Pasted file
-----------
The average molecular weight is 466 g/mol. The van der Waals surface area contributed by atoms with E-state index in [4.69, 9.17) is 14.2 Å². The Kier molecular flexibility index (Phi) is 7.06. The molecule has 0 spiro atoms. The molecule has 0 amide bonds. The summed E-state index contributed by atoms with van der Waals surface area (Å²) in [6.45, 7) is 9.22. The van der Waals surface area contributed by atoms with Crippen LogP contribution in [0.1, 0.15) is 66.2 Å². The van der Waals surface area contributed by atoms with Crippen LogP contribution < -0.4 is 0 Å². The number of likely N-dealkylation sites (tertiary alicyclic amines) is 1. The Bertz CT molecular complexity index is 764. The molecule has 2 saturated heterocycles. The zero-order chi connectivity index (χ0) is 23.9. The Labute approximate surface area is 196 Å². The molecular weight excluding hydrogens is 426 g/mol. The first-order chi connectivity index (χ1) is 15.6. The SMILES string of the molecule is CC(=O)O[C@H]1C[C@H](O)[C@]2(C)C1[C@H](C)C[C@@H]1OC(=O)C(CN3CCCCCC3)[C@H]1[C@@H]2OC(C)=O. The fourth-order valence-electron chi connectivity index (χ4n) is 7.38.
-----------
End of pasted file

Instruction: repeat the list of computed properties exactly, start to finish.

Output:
The average molecular weight is 466 g/mol. The van der Waals surface area contributed by atoms with E-state index in [4.69, 9.17) is 14.2 Å². The Kier molecular flexibility index (Phi) is 7.06. The molecule has 0 spiro atoms. The molecule has 0 amide bonds. The summed E-state index contributed by atoms with van der Waals surface area (Å²) in [6.45, 7) is 9.22. The van der Waals surface area contributed by atoms with Crippen LogP contribution in [0.1, 0.15) is 66.2 Å². The van der Waals surface area contributed by atoms with Crippen LogP contribution < -0.4 is 0 Å². The number of likely N-dealkylation sites (tertiary alicyclic amines) is 1. The Bertz CT molecular complexity index is 764. The molecule has 2 saturated heterocycles. The zero-order chi connectivity index (χ0) is 23.9. The Labute approximate surface area is 196 Å². The molecular weight excluding hydrogens is 426 g/mol. The first-order chi connectivity index (χ1) is 15.6. The SMILES string of the molecule is CC(=O)O[C@H]1C[C@H](O)[C@]2(C)C1[C@H](C)C[C@@H]1OC(=O)C(CN3CCCCCC3)[C@H]1[C@@H]2OC(C)=O. The fourth-order valence-electron chi connectivity index (χ4n) is 7.38.